My name is Greg Thompson and I’m a retired restaurateur and entrepreneur.
I reside in Edmonton, Alberta, Canada. A detailed timeline of my path to become an entrepreneur is on the
DUCK SOUP…The Restaurant Game website.
Experience the foodservice world
Now, I don’t claim that my foodservice experience is vast; indeed, it probably pales in comparison to many restaurant entrepreneurs. Nevertheless, I’ve worked in all positions of foodservice (upscale, bar, nightclub, fast-food, catering, school cafeteria, room service) and even created a board game about restaurants. I was a “jack-of-all-trades.”
I have the scars to show for it, too, both financially and mentally. The hurt never goes away. Don’t get me wrong, there were lots of exciting and gratifying times. Even though I’m no longer involved in the foodservice industry, I still have the appetite that initially got me into this business.
That said, I wonder why others take the leap. It’s not for the meek. It involves a volatile product served to the masses on days, nights, weekends, and holidays. It made me want to reach out to these individuals, to gain a greater perspective of the community of foodservice operators and share it with this blog. There are so many talented people with incredible energy and creativity, it’s a group like few others.
Don’t expect me to lecture anyone
I won’t tell you how to lead your life or how to make it more fulfilling or how you can become a better entrepreneur. But I will share my views and experiences to possibly make some sense of what being an entrepreneur involves.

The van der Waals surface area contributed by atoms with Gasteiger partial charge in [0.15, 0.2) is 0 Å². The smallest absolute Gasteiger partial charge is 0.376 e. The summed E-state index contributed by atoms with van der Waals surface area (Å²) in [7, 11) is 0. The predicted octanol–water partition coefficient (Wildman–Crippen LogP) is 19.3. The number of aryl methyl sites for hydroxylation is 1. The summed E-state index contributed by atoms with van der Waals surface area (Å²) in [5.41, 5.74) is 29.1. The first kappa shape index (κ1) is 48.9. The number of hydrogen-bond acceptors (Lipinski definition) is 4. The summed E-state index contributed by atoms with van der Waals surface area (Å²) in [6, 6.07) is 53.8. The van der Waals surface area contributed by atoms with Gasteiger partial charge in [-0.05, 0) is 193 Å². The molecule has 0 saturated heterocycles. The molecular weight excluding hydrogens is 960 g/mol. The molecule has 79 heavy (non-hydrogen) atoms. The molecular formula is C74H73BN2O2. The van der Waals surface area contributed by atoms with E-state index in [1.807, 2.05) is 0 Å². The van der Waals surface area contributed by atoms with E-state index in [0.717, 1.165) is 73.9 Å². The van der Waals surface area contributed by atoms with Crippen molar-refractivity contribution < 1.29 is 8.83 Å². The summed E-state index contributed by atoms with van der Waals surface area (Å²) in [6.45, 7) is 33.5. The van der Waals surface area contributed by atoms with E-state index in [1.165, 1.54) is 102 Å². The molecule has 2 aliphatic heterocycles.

The Jobs & Business Undertakings
I’ve been a dishwasher, pot-washer (this job has its own story), prep cook, line cook, kitchen manager, server, busser, host, front-end manager, bartender, designer, project manager, and bookkeeper. (Did I forget any job?) My guiding principle is that the owner should be able to cover any position. You never know when you need to pinch-hit. This game doesn’t slow down when you’re short-staffed, it speeds up.
After just three years doing a diverse array of jobs in the late 1970s, I jumped into my first venture: renovating an old 10,000 square-foot bottling plant. I owned, designed, built (project manager), and managed a 120-seat full-service restaurant.
Plus a 60-seat bar.
“Run before you can walk” best describes it.
On top of that, I added a 60-seat bistro on the second floor a couple years later.
After four years, creditors pushed me out.
After that restaurant, my brother Martin and I opened an independent fast-food outlet, rounding out my foodservice experience in the ‘80s. During the ‘90s I operated a school cafeteria (my only successful business) and did some catering off-and-on until 2016.
Finally, my brother and I created a board game about restaurants in 2011. We sold about 300 games in stores and online before it was retired. I’m pursuing the development of the game to an online version.
The end…or so I thought
After investing in a few foodservice ventures before eventually going bankrupt in the 80’s, the restaurant board game was my last gamble. I lost. My wife said, “No more!”
I paid my dues both financially and mentally. I’m not sure which one stings more.
I recently retired from my day job as a school district business manager after 33 years which had allowed me to recover financially and still do part-time ventures in foodservice.
Diving in again
This blog has allowed me to slide, or should I say dive, back into the entrepreneurial pool. Even though it’s not that deep, there are financial commitments such as legal, accounting, IT, hosting, etc. And the work to build the pages & posts is time-consuming while feeding my creative appetite.
Now I want to impart my experiences, understanding, and knowledge in the hope that it will inspire—or console—restaurant entrepreneurs everywhere. Hopefully, past, current, and future restaurateurs will find it insightful, informative, and entertaining.
I sort of have a plan where I want the blog to go, but I expect it to evolve on its own, sort of like a restaurant. I may be a little stiff at the start but bear with me while I find my voice.